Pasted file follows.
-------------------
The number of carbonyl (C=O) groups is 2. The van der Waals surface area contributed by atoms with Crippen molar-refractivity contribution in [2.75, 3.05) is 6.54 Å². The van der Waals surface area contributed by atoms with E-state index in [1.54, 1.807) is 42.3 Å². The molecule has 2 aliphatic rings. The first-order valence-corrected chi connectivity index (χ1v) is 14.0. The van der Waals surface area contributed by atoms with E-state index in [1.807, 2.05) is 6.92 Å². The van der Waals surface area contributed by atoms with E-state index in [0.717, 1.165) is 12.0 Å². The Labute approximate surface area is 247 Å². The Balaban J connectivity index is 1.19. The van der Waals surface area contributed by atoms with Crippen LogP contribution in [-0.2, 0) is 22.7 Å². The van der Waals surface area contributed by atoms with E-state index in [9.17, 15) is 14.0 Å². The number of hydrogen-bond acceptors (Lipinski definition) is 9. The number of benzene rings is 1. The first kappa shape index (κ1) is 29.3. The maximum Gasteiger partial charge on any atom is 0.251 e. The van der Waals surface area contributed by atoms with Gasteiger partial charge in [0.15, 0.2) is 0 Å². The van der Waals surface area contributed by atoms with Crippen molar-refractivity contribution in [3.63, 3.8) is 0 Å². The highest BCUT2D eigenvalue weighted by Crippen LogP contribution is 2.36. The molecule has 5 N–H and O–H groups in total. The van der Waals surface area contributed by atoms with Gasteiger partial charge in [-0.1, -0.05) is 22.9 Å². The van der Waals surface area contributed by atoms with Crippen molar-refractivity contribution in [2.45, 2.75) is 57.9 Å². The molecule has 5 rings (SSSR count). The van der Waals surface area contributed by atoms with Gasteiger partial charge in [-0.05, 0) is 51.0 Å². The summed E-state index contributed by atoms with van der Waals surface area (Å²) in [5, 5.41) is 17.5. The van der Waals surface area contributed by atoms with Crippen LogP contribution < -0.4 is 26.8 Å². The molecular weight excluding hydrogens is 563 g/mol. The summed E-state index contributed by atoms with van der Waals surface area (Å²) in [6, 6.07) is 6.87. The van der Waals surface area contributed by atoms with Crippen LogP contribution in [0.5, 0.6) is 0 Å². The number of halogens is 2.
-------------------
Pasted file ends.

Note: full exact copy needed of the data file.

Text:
The number of carbonyl (C=O) groups is 2. The van der Waals surface area contributed by atoms with Crippen molar-refractivity contribution in [2.75, 3.05) is 6.54 Å². The van der Waals surface area contributed by atoms with E-state index in [1.54, 1.807) is 42.3 Å². The molecule has 2 aliphatic rings. The first-order valence-corrected chi connectivity index (χ1v) is 14.0. The van der Waals surface area contributed by atoms with E-state index in [1.807, 2.05) is 6.92 Å². The van der Waals surface area contributed by atoms with E-state index in [0.717, 1.165) is 12.0 Å². The Labute approximate surface area is 247 Å². The Balaban J connectivity index is 1.19. The van der Waals surface area contributed by atoms with Crippen LogP contribution in [-0.2, 0) is 22.7 Å². The van der Waals surface area contributed by atoms with E-state index in [9.17, 15) is 14.0 Å². The number of hydrogen-bond acceptors (Lipinski definition) is 9. The number of benzene rings is 1. The first kappa shape index (κ1) is 29.3. The maximum Gasteiger partial charge on any atom is 0.251 e. The van der Waals surface area contributed by atoms with Gasteiger partial charge in [0.15, 0.2) is 0 Å². The van der Waals surface area contributed by atoms with Crippen molar-refractivity contribution in [3.63, 3.8) is 0 Å². The highest BCUT2D eigenvalue weighted by Crippen LogP contribution is 2.36. The molecule has 5 N–H and O–H groups in total. The van der Waals surface area contributed by atoms with Gasteiger partial charge in [-0.1, -0.05) is 22.9 Å². The van der Waals surface area contributed by atoms with Crippen molar-refractivity contribution in [2.45, 2.75) is 57.9 Å². The molecule has 5 rings (SSSR count). The van der Waals surface area contributed by atoms with Gasteiger partial charge in [-0.05, 0) is 51.0 Å². The summed E-state index contributed by atoms with van der Waals surface area (Å²) in [5, 5.41) is 17.5. The van der Waals surface area contributed by atoms with Crippen LogP contribution < -0.4 is 26.8 Å². The molecular weight excluding hydrogens is 563 g/mol. The summed E-state index contributed by atoms with van der Waals surface area (Å²) in [6, 6.07) is 6.87. The van der Waals surface area contributed by atoms with Crippen LogP contribution in [0.5, 0.6) is 0 Å². The number of halogens is 2.